745 F2d 317 Oliver Oliver v. Hardesty

745 F.2d 317

1985 A.M.C. 630

David OLIVER, Minor by his Guardian ad Litem, Linda L.
OLIVER, Appellant,
John Rudolph HARDESTY, Appellee.

No. 83-1677.

United States Court of Appeals,
Fourth Circuit.

Argued March 6, 1984.
Decided Oct. 4, 1984.

Joseph Michael Fullwood, Lexington, S.C. (John E. Duncan, Rogers, Duncan, Fullwood, & Perrin, Lexington, S.C., on brief), for appellant.

Jeter E. Rhodes, Jr., Columbia, S.C. (Whaley, McCutchen, Blanton & Rhodes, Columbia, S.C., on brief), for appellee.

Before WIDENER and HALL, Circuit Judges, and HAYNSWORTH, Senior Judge.

WIDENER, Circuit Judge.

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The dispositive issue before us is whether a claim of negligent conduct arising from a collision between a 19 foot pleasure boat and a swimmer on navigable waters of the United States states a controversy within the admiralty jurisdiction of the federal courts. Plaintiff seeks review of the district court's order dismissing the action for want of jurisdiction. We are of opinion the case was within the jurisdiction of admiralty, and so vacate and remand for further proceedings.


On June 14, 1981, on Lake Murray in South Carolina, the plaintiff David Oliver, an infant over 14 years of age, was riding a raft towed by a small motor boat driven by his father. At some point in this raft ride, David fell from the raft. During this time, another pleasure boat operated by the appellee, John R. Hardesty, had gotten under way and was towing a skier. While remaining afloat in the water until he could be picked up by his father, David was struck by Hardesty's boat.1 He brought this action for his injuries allegedly suffered in the collision, claiming negligent operation, and unseaworthy condition, of appellees' motor boat and asserting federal court jurisdiction in admiralty.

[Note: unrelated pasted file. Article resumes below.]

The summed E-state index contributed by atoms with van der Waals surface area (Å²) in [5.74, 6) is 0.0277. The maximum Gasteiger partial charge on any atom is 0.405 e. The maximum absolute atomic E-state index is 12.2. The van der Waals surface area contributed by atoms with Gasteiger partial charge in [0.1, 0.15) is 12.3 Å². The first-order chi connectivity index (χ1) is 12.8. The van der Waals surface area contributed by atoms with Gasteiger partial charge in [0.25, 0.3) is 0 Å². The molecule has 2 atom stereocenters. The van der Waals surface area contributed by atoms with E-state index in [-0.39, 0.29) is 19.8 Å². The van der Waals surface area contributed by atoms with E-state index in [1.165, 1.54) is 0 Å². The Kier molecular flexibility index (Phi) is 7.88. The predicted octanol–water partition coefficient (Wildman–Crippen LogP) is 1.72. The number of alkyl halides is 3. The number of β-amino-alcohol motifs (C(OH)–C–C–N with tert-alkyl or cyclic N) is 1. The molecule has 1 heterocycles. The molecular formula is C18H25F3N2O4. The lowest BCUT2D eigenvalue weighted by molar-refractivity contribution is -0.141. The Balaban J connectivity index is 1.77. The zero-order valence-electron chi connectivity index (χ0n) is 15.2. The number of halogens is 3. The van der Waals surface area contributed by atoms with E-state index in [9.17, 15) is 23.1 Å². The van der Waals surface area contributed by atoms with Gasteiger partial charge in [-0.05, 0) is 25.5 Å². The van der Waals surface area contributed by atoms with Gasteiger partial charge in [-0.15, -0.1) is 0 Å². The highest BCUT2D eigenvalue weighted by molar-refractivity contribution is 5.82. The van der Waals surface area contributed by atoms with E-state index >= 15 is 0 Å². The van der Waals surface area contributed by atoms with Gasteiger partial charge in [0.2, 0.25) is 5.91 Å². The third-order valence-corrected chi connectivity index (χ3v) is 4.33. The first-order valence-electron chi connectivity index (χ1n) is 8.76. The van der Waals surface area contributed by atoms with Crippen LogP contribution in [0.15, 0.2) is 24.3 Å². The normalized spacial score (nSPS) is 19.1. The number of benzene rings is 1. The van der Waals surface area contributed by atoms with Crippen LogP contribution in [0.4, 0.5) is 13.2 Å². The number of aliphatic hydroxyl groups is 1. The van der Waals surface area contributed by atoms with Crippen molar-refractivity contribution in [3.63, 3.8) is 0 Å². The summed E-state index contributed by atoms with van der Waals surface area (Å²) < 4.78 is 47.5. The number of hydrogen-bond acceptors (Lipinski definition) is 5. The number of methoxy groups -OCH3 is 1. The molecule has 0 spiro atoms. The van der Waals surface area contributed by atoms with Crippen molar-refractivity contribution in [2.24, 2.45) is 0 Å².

Responding to the complaint, Hardesty moved to dismiss the action for want of jurisdiction. In reliance on this court's decision in Crosson v. Vance, 484 F.2d 840 (4th Cir.1973), the district court granted the motion to dismiss. Crosson was an action seeking damages for injuries sustained by a waterskier, who sued the operator of the boat towing him, when the operator of the towing motor boat ran the boat into shoal waters. As in the present case, the plaintiff in Crosson asserted admiralty jurisdiction. On the basis of the Supreme Court decision in Executive Jet Aviation v. City of Cleveland, 409 U.S. 249, 93 S.Ct. 493, 34 L.Ed.2d 454 (1972), this court in Crosson affirmed a district court's dismissal for want of jurisdiction.


The Executive Jet case marked a notable development in the law of admiralty jurisdiction. Prior to Executive Jet, it had been taken to be the law that the determination of whether a tort was maritime in nature, and thus within the admiralty jurisdiction of the federal courts, depended simply on the locality of the wrong. That is, if the tortious conduct occurred on the navigable waters of the United States, the controversy fell within the admiralty jurisdiction. E.g., Victory Carriers, Inc. v. Law, 404 U.S. 202, 205, 92 S.Ct. 418, 421, 30 L.Ed.2d 383 (1971).2


In Executive Jet, however, the Supreme Court modified the locality test. In that case, a small, land-based jet airplane had crashed into Lake Erie following take-off from a nearby airport. The cause of the crash was assigned to the ingestion of birds into the plane's engine apparently while the plane was still on or over the runway. The plaintiff brought suit claiming the airport had been negligent in permitting the birds to endanger the plane's take-off. The plaintiff contended that the damages to the plane suffered upon impact with the navigable waters of Lake Erie gave rise to admiralty jurisdiction.


The Supreme Court, after determining that any alleged negligent act would have occurred over land, held that the mere crashing of a land-based airplane into the navigable waters of the United States will not place the controversy within admiralty jurisdiction, when there was no showing of any connection with maritime commerce or navigation.